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Archive for February, 2013

Buy Gold – AAA rated for 6000 years

Monday, February 25th, 2013

The UK has now joined other developed economies, like the US and France, and has lost its precious AAA credit rating.

George Osborne promised in 2009 that it would his top priority if he became The Chancellor.

Obviously not true then or he’s incompetent.

Similar to every budget statement ever given which make wild predictions of growth, inflation targets and unemployment targets – none are ever right, all are revised down consistently. This is seldom reported in the media who play the game of making a noise around Budget Day but never following up with what actually happens, analyzing the figures and revealing if the budget was right. Is the Chancellor any good at his job? Are his panel of celebrity economists and advisors right? They all share the same path of being posh twits with an expensive education but none of them seem to be effective as they are consistently wrong.

It begs the question why on earth are we still trusting these political prostitutes.
We are expected to pay for a mess they continuously keep creating.
They are never affected personally as they have the means to live away from reality and hardship.
They are never wrong or culpable either – a by-product of political class immunity.

Politicians would act differently if they were on performance related pay as would greedy civil servants.
But they’re not and so they keep on making a mess and people keep closing their minds and eyes to it.

If losing AAA status is not the Chancellor’s fault as he stated clearly on TV then who is responsible?
When will these parasites who suck large salaries out of our economy for being incompetent be brought to justice. Never, they are given huge lump sum pay-offs (paid for by taxes).
The truth is Governments don’t care about AAA ratings really -they only care about their own personal plans which is to get re-elected or ensure a cushy well-paid, Directorship & speaking tour post-politics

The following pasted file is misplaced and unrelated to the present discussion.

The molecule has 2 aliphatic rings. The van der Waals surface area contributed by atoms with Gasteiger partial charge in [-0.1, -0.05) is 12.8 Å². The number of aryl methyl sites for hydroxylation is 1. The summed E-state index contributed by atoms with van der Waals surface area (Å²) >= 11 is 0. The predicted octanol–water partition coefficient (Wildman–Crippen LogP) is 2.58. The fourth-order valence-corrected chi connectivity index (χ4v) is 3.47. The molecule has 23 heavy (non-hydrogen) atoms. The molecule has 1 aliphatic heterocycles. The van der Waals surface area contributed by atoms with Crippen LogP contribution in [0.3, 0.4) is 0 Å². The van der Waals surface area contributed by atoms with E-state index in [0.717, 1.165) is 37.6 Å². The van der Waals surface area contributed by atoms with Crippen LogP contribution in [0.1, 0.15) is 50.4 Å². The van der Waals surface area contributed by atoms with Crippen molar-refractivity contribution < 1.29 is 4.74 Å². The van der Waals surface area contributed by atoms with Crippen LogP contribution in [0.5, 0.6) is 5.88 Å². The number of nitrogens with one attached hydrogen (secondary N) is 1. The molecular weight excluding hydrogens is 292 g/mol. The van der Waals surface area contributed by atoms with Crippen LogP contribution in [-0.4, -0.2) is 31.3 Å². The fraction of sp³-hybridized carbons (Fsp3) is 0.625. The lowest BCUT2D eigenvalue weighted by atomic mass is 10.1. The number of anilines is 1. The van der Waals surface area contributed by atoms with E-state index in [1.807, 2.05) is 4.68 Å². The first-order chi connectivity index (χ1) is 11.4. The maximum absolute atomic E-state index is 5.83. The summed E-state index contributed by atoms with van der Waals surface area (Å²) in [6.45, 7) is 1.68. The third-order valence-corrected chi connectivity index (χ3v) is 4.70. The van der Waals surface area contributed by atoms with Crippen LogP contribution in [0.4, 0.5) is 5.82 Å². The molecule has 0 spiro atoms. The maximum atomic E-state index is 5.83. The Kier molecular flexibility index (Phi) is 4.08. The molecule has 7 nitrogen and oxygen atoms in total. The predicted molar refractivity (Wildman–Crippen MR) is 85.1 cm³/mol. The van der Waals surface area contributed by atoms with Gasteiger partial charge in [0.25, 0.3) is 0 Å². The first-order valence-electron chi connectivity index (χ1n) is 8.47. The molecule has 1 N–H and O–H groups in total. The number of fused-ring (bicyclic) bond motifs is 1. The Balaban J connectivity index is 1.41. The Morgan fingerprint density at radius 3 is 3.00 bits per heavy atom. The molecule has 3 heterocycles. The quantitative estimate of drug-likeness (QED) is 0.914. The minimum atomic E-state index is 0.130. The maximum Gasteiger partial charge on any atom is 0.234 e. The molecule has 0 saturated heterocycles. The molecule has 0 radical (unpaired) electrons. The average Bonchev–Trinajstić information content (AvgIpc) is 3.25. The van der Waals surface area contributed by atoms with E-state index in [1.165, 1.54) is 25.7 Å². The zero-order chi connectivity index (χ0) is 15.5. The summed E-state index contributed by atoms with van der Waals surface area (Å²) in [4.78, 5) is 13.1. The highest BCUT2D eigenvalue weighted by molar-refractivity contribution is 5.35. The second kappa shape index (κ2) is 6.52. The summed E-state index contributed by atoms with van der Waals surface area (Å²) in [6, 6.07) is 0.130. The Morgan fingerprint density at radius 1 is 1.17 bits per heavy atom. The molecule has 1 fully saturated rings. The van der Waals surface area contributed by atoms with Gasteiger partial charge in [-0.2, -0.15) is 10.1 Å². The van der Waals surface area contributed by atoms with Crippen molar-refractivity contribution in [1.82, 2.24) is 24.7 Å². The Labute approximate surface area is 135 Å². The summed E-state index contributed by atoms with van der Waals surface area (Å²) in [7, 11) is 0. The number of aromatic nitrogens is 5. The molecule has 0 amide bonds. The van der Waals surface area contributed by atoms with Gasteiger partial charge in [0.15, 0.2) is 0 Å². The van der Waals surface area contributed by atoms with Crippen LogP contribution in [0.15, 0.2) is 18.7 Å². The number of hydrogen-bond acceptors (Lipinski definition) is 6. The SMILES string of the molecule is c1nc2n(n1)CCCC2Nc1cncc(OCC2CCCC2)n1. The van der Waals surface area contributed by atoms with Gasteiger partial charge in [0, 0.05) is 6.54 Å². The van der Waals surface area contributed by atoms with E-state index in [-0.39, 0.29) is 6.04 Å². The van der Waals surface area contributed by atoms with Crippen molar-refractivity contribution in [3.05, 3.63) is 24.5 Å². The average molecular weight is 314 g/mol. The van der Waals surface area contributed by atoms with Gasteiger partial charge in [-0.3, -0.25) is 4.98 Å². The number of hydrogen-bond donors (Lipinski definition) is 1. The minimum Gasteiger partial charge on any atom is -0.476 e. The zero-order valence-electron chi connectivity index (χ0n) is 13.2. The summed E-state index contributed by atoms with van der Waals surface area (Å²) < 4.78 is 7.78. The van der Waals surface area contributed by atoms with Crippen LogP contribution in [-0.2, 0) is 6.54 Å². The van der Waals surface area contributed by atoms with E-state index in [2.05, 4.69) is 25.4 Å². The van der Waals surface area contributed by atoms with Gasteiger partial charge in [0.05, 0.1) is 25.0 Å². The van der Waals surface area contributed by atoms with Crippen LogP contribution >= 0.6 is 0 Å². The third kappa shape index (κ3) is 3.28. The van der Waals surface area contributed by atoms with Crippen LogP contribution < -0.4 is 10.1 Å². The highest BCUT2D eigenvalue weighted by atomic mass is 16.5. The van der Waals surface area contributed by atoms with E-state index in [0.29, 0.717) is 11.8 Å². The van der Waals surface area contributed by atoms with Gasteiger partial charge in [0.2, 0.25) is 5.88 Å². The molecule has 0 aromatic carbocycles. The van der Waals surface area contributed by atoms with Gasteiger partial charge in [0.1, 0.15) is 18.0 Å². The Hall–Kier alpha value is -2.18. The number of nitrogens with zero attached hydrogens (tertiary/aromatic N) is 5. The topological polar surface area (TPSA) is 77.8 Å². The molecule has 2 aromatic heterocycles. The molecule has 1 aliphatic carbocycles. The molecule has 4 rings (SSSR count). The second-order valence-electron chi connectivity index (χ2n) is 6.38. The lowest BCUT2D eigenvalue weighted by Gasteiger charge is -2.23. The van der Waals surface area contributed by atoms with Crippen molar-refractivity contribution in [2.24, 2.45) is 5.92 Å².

The UK economy will suffer from the increased borrowing costs and impact on Sterling.

£ Sterling has been downgraded as a result.

The problem with paper currency is that you can print more of it by just having paper and a printing press. The pool of paper is increased but no value is added so the overall value remains the same thus each part is reduced by a diluting effect. If you print the same amount of dollars already in existence again each dollar bill would be worth an equivalence of 50c because there would be twice as many bills in circulation.

I am no great economist by far but I do confess to being logical and possessing a modicum of common sense.
Treasury departments with their great plethora of economic advisors the world over produce budgets like clockwork and they always produce a great huh Ha in the media. However, what is sorely missing is an evaluation of their worth as they are always wrong and often wide of the mark.

The good news is that since Basle III Gold has been reclassified from atier 3 to a tier 1 asset, effectively allowing it to be used as money.

This is no surprise as Gold has had a AAA rating for 6000 years.

Gold has stored value, created trade routes and whole economies because it has something paper money never will have – Integrity of value.
Remember Gold can never fall to zero value but most other investments can – paper deals and promises are no match for a real tangible physical asset that is recognised the world over.

Buying gold is a vote against further control by banks and central banks.
Buying gold is an act for freedom.

Right now is an excellent time to enter the market since the price consolidation.
The Global economy is still sorely damaged and there is no supposed recovery happening soon so don’t be fooled and protect yourself before it’s too late.

An Olympian Task at the Trial of the Pyx – 2012

Thursday, February 14th, 2013

The Trial of the Pyx is an ancient custom, and indeed a trial, dating back many centuries. You can read a previous article here. The 2012 trial may have had an added dimension. The jury would have literally had an Olympian task added to their duties this year.

A 1kg Gold coin was created to commemorate London hosting the 2012 Olympic Games. The coin is legal tender, having a face value of £1,000 and retailed for £100,000. Since the price of 1kg of Gold is, at the time of writing, just below £40,000, this represents a premium of 250%!! We know that one of the main premium drivers in investment Gold coins is rarity and that must explain this enormous markup. Only 60 have been minted and all are sold and in the hands of private collectors. Normally, the 1971 Coinage Act would limit the weight but it was specially amended to allow this coin to be made. It was produced by renowned sculptor Sir Anthony Caro.

There is an interesting video which originally appeared on The Daily Telegraph website.

GOLDEN NUGGETS: WHAT ARE SILVERSMITHS?

Friday, February 8th, 2013

An occasional series of curiosities of Gold, its history and ideas about it.

By Mark Rogers

At first blush that looks like a daft question, but not when you know the answer, which is that silversmiths are goldsmiths.